It is clear from the above that patient Cynthia is at the progressive phase of shock. Her systolic blood pressure is at 90mmHg and her heart rate is at 130bpm which is as a result of myocardial depression as the heart overworked in the compensatory phase so as to meet the oxygen requirement. Her urine output is 10ml for the last one hour, this is as a result of the blood shunting so as to supply blood to the vital organs. This applies to the skin temperatures although the cool temperature is further worsened by the vasoconstrictions. Lastly, she is hyperventilating to increase oxygen supply (Williams, Bergeron, Barlow & Ferenczy, 2012).

As explained earlier shock is a medical emergency that requires immediate intervention so as not to lose a patient. Effective patient care requires collaborative care. The patient care should involve the medical doctors and the nursing team. In addition to this, the patient requires a dialysis team, family members, and pharmacists. Firstly, the dialysis team is important as the patient is heading to renal failure as a result of shunting due to the shock (Wolfsdorf et al., 2018). Secondly, family members need to be involved in the patient’s care. they need to be informed of the care given to the patient and the status of the patient so as not to feel neglected (Donnez et al., 2015). They also need advice from the health care providers so as to be comfortable and get some rest. Lastly, they need a pharmacist as they need pharmacological support to aid in cardiac contraction, respiration and renal functioning (Glynn & Drake, 2014).

Multidisciplinary Teams Caring for the Patient


It is clear that uterine fibroids have no specific etiologies although the risk factors give cues on the etiology and the pathophysiology. The risk factors identified included; smoking, menopause, menarche, age, obesity, genetic predisposition, geographical location and racial differences. Secondly, from the manifestation of the patient shows that the patient is at the progressive phase of hypovolemic shock. Lastly, the patient care should be collaborative so as to achieve the best care.


Barrett, E., Barman, M., Boitano, S. (2017). Uterine Fibroids. Ganong’s Review of Medical Physiology. (24th ed). New York, N.Y: McGraw Hill Medical.

Bulun, S. E. (2013). Uterine fibroids. New England Journal of Medicine, 369(14), 1344-1355.

Chabbert-Buffet, N., Esber, N., & Bouchard, P. (2014). Fibroid growth and medical options for treatment. Fertility and sterility, 102(3), 630-639.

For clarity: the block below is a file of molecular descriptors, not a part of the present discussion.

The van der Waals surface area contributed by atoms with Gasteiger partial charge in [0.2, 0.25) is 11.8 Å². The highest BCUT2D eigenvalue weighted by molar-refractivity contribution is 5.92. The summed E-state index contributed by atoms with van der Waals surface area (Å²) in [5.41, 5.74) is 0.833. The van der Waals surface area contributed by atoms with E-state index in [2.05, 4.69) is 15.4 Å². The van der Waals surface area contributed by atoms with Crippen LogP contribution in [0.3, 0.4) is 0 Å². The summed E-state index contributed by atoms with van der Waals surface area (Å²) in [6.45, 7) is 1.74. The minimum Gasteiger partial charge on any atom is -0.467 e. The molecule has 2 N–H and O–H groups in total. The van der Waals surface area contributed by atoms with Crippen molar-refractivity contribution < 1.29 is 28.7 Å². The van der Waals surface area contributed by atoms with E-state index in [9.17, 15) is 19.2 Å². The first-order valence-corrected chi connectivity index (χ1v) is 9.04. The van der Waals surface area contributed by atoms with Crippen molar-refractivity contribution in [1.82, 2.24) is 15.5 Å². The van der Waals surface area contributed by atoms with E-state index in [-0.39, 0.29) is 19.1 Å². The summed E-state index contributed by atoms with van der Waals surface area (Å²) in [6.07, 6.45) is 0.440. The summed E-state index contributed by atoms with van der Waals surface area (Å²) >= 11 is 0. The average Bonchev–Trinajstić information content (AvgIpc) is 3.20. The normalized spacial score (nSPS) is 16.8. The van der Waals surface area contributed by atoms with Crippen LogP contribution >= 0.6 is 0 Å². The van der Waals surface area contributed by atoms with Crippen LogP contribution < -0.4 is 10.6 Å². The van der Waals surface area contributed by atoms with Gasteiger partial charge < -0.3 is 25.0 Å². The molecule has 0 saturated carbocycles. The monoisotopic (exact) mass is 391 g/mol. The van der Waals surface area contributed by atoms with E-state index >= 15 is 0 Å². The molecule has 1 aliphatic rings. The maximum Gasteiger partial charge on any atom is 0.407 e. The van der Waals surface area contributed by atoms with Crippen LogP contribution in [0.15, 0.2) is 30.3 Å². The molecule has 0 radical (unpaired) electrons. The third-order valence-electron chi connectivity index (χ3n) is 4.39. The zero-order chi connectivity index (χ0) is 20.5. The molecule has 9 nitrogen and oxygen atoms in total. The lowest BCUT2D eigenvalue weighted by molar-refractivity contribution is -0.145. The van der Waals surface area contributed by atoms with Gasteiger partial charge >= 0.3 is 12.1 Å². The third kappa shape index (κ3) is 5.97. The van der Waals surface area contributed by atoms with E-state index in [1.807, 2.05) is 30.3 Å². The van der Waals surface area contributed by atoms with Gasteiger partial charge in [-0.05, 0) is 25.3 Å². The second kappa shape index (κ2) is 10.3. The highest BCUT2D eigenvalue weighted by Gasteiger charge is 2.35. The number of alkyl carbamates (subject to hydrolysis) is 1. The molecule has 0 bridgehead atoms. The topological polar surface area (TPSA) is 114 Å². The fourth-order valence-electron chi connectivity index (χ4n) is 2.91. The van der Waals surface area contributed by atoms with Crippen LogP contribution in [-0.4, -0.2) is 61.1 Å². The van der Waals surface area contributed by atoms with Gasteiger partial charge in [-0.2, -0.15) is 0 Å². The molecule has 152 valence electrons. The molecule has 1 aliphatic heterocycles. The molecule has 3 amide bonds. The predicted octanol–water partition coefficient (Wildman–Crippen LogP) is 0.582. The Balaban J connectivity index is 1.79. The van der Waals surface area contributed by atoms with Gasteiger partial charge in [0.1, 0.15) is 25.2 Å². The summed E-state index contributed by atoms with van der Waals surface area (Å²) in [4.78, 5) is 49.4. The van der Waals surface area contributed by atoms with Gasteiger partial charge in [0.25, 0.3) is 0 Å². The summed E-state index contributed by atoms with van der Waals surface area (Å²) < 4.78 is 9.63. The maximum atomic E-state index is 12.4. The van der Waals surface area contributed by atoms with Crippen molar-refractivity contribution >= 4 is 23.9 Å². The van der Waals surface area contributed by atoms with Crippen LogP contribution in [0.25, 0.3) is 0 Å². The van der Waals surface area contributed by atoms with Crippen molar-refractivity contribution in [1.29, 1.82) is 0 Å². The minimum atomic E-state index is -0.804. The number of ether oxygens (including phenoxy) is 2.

Colledge, N., Walker, R, & Ralston, S. (2013). Uterine Fibroids. Davidson’s Principles and Practice of Medicine. (21st ed). New York, N.Y: ‎Edinburgh.

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Glynn, M. & Drake, W. (2014). Uterine Fibroids. Hutchinson’s Clinical Methods: an integrated approach to clinical practice. London: Elsevier.

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Khan, A. T., Shehmar, M., & Gupta, J. K. (2014). Uterine fibroids: current perspectives. International journal of women's health, 6, 95.

Morr, M., Lukasz, A., Rübig, E., Pavenstädt, H., & Kümpers, P. (2016). Sepsis recognition in the emergency department–impact on quality of care and outcome?. BMC emergency medicine, 17(1), 11.

Shah, M. K., Workeneh, B., & Taffet, G. E. (2014). Hypernatremia in the geriatric population. Clinical interventions in aging, 9, 1987.

Sparic, R., Mirkovic, L., Malvasi, A., & Tinelli, A. (2016). Epidemiology of uterine myomas: a review. International journal of fertility & sterility, 9(4), 424.

Stewart, E. A. (2015). Uterine fibroids. New England Journal of Medicine, 372(17), 1646-1655.

Williams, A. R., Bergeron, C., Barlow, D. H., & Ferenczy, A. (2012). Endometrial morphology after treatment of uterine fibroids with the selective progesterone receptor modulator, ulipristal acetate. International journal of gynecological pathology, 31(6), 556-569.

Wise, L. A., & Laughlin-Tommaso, S. K. (2016). Epidemiology of Uterine Fibroids–From Menarche to Menopause. Clinical obstetrics and gynecology, 59(1), 2.